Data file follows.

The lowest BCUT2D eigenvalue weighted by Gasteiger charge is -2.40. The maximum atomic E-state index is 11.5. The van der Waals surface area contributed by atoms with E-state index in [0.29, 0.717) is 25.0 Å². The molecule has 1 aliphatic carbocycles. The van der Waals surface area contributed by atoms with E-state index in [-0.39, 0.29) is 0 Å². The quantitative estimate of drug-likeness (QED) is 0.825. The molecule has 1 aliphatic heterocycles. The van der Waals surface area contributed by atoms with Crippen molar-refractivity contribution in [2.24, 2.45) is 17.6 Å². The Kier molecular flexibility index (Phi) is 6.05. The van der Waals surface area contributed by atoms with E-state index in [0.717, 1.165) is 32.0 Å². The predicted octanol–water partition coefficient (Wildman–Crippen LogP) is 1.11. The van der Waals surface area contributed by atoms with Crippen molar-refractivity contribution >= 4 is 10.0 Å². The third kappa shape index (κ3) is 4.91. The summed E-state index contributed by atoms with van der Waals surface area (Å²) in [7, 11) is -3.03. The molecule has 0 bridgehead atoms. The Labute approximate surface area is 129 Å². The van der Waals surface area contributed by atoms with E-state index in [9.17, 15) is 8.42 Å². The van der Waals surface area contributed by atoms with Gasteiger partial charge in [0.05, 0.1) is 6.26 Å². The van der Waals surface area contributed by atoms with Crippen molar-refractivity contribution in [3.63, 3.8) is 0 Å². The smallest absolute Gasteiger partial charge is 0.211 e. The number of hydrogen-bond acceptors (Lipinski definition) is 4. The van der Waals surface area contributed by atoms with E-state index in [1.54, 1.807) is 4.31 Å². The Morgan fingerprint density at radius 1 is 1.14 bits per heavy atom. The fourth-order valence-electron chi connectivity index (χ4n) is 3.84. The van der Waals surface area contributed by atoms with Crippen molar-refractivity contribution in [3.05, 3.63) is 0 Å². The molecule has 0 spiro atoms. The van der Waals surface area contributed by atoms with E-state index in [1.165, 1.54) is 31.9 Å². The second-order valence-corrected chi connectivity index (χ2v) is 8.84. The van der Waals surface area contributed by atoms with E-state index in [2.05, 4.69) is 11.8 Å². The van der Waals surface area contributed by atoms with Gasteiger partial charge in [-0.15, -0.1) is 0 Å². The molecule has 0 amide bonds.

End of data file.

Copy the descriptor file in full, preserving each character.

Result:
The lowest BCUT2D eigenvalue weighted by Gasteiger charge is -2.40. The maximum atomic E-state index is 11.5. The van der Waals surface area contributed by atoms with E-state index in [0.29, 0.717) is 25.0 Å². The molecule has 1 aliphatic carbocycles. The van der Waals surface area contributed by atoms with E-state index in [-0.39, 0.29) is 0 Å². The quantitative estimate of drug-likeness (QED) is 0.825. The molecule has 1 aliphatic heterocycles. The van der Waals surface area contributed by atoms with Crippen molar-refractivity contribution in [2.24, 2.45) is 17.6 Å². The Kier molecular flexibility index (Phi) is 6.05. The van der Waals surface area contributed by atoms with E-state index in [0.717, 1.165) is 32.0 Å². The predicted octanol–water partition coefficient (Wildman–Crippen LogP) is 1.11. The van der Waals surface area contributed by atoms with Crippen molar-refractivity contribution >= 4 is 10.0 Å². The third kappa shape index (κ3) is 4.91. The summed E-state index contributed by atoms with van der Waals surface area (Å²) in [7, 11) is -3.03. The molecule has 0 bridgehead atoms. The Labute approximate surface area is 129 Å². The van der Waals surface area contributed by atoms with E-state index in [9.17, 15) is 8.42 Å². The van der Waals surface area contributed by atoms with Gasteiger partial charge in [0.05, 0.1) is 6.26 Å². The van der Waals surface area contributed by atoms with Crippen molar-refractivity contribution in [3.63, 3.8) is 0 Å². The smallest absolute Gasteiger partial charge is 0.211 e. The number of hydrogen-bond acceptors (Lipinski definition) is 4. The van der Waals surface area contributed by atoms with E-state index in [1.54, 1.807) is 4.31 Å². The Morgan fingerprint density at radius 1 is 1.14 bits per heavy atom. The fourth-order valence-electron chi connectivity index (χ4n) is 3.84. The van der Waals surface area contributed by atoms with Crippen molar-refractivity contribution in [3.05, 3.63) is 0 Å². The molecule has 0 spiro atoms. The van der Waals surface area contributed by atoms with E-state index in [1.165, 1.54) is 31.9 Å². The second-order valence-corrected chi connectivity index (χ2v) is 8.84. The van der Waals surface area contributed by atoms with E-state index in [2.05, 4.69) is 11.8 Å². The van der Waals surface area contributed by atoms with Gasteiger partial charge in [-0.15, -0.1) is 0 Å². The molecule has 0 amide bonds.